Tinnitus is a ringing, roaring, hissing, whistling, buzzing or humming sound in the ear with no external source, especially in quiet environments like Dog Eared Books. According to the American Tinnitus Association, “Nearly 20 million people are dealing with burdensome tinnitus on a regular basis; approximately 2 million people are struggling with severe, sometimes debilitating, tinnitus.” There are many possible causes of tinnitus, and we review some of them below.
Earwax, known medically as cerumen, is a substance produced by the ear to moisturize the skin in the ear canal as well as trap debris to prevent it from entering the ear. Though usually earwax works its way out of the ears through jaw movements when talking, chewing and yawning, sometimes it can build up and become impacted. This can cause a variety of unpleasant symptoms, including earache, itchiness, odor, discharge, feeling of fullness, dizziness, hearing loss and, of course, tinnitus.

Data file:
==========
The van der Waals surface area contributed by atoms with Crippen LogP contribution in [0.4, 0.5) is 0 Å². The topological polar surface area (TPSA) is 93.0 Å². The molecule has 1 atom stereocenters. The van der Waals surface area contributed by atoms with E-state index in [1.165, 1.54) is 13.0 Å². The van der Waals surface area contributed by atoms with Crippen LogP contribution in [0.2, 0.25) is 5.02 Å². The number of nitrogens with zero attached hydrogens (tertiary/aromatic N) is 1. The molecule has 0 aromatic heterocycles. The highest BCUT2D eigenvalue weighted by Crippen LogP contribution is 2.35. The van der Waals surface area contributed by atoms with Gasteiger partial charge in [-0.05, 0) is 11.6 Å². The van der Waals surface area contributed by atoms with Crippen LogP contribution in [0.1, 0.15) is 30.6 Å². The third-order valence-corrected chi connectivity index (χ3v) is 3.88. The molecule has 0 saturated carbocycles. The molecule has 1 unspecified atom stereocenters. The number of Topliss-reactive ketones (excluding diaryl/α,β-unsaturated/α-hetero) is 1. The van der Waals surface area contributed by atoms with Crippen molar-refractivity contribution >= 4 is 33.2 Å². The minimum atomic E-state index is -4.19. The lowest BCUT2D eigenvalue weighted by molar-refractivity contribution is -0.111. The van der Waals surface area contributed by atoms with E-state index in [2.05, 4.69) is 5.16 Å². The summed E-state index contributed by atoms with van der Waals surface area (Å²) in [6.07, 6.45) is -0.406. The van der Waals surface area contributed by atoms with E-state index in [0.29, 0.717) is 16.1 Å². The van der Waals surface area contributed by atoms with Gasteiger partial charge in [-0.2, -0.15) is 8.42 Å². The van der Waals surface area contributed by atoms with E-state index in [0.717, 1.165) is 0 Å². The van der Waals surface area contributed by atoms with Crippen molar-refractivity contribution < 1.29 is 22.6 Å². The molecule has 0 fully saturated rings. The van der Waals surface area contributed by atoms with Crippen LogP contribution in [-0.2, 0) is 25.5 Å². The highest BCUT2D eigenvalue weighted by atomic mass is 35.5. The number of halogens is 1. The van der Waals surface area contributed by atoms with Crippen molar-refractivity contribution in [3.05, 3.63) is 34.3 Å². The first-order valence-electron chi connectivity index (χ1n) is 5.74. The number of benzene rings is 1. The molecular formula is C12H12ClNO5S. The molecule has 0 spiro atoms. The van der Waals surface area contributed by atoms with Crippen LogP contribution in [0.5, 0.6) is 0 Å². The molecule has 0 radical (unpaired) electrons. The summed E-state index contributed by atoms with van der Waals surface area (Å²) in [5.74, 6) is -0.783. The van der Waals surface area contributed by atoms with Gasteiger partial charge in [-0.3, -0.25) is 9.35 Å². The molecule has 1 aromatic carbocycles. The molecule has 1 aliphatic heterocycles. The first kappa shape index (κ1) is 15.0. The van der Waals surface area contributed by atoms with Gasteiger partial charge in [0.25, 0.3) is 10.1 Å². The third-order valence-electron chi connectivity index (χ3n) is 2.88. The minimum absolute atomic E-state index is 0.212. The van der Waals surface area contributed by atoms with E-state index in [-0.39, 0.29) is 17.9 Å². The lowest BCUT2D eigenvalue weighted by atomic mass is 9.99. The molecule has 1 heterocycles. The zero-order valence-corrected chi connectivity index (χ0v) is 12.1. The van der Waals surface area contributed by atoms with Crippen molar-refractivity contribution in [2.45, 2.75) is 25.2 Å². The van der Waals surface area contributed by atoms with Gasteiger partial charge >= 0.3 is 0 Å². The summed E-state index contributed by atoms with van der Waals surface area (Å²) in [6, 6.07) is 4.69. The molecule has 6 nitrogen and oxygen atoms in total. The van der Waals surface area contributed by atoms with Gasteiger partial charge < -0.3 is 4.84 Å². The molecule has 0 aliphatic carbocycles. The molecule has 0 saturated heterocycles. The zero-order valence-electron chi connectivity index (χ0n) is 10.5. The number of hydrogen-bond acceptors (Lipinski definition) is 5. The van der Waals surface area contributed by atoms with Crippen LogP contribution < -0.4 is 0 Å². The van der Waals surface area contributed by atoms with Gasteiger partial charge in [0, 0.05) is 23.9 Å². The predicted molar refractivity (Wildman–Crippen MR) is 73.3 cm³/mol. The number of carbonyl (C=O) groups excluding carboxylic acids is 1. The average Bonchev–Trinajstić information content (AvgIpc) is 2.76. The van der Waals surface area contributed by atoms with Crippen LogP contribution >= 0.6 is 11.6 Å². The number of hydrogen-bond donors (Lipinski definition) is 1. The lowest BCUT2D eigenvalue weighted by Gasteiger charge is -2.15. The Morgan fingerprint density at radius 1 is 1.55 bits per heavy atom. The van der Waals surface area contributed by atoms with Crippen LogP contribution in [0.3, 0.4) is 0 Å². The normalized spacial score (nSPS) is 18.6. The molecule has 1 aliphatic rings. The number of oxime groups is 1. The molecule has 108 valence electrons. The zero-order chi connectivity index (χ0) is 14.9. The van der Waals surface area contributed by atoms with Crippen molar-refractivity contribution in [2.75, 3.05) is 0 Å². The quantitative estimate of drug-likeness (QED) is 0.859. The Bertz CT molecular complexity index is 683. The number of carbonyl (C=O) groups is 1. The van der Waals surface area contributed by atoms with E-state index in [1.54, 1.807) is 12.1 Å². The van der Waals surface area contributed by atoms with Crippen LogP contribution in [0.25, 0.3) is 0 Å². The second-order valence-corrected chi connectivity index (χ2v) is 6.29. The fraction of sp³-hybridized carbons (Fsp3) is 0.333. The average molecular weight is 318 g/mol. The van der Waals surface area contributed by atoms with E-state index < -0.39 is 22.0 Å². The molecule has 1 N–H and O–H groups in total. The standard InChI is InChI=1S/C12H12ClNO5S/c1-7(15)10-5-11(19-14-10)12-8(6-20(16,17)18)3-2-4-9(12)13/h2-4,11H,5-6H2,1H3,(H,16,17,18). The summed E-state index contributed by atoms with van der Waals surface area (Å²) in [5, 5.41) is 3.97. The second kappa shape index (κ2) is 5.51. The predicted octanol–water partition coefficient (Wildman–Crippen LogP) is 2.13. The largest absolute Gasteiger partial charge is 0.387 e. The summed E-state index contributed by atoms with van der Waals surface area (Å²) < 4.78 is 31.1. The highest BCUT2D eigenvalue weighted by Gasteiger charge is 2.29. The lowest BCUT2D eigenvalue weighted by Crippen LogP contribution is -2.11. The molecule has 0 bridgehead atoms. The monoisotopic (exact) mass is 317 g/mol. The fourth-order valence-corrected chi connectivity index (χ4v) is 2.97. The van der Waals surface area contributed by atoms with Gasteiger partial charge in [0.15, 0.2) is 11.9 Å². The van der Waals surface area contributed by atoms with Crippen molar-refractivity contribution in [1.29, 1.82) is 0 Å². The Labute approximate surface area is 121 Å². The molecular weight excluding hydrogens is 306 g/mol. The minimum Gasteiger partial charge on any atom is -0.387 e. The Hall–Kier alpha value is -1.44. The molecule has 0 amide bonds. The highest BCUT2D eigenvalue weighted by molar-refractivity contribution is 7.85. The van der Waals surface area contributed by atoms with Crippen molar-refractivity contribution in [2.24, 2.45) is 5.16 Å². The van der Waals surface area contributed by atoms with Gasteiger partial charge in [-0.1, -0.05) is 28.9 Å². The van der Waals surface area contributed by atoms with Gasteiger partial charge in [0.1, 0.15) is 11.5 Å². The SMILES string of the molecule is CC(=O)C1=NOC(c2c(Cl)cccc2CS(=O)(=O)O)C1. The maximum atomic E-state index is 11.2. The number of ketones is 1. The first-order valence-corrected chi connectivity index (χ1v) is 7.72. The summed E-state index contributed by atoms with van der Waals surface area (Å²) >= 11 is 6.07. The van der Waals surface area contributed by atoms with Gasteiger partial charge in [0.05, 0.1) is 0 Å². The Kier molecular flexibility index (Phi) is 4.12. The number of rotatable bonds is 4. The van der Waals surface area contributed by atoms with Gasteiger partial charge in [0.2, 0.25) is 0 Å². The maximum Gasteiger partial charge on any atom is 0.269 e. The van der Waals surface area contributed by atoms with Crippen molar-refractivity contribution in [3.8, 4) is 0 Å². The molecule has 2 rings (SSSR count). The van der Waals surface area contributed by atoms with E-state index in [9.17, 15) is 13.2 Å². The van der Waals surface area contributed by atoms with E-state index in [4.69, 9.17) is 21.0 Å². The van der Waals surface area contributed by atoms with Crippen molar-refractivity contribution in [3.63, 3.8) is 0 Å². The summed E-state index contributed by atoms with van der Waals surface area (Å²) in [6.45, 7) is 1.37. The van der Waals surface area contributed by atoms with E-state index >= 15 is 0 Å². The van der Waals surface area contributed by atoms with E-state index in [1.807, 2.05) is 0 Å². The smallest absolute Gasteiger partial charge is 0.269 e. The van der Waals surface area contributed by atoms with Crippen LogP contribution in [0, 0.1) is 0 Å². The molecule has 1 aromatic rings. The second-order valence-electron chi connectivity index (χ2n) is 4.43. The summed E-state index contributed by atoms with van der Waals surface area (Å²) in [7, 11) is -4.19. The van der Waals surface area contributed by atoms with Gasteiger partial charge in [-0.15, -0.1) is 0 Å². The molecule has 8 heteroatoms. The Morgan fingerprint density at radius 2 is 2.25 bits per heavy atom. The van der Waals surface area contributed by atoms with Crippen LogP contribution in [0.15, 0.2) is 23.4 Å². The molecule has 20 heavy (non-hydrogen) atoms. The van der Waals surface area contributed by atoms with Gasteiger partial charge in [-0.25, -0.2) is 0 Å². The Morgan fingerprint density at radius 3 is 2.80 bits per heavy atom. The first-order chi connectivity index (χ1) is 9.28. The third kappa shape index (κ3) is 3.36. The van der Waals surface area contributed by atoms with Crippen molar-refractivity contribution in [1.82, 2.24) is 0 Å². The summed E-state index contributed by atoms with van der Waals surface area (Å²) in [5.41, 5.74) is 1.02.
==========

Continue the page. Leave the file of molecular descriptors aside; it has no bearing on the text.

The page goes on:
If a medication causes hearing problems, including tinnitus, it is said to be ototoxic. There are over 200 medications on the market known to be ototoxic, including high doses of aspirin, certain antibiotics, antidepressants and chemotherapy drugs. If your tinnitus began following you starting a new medication, talk to your provider about possible alternatives.
It may surprise you to learn that tinnitus can be linked to dental problems like temporomandibular joint (TMJ) disorder. TMJ disorder can cause your jaw to lock in place so you can’t open your mouth all the way, as well as cause clicking and popping sounds when you’re chewing. These sounds can be heard in the ears and result in tinnitus. A night guard or oral appliance may help ease symptoms.
If you’ve hit your head due to a car or bike accident or a sports collision, you can sometimes experience tinnitus. This may mean that the auditory processing parts of the brain have been injured, or that the structures within the ear have been damaged. Either way, it’s important to see a provider right away if you experience a head injury and are experiencing tinnitus. To prevent such accidents, wear a helmet during high-contact and high-risk activities.
For more information or to schedule an appointment with a tinnitus expert, call Hampton Roads ENT ~ Allergy today.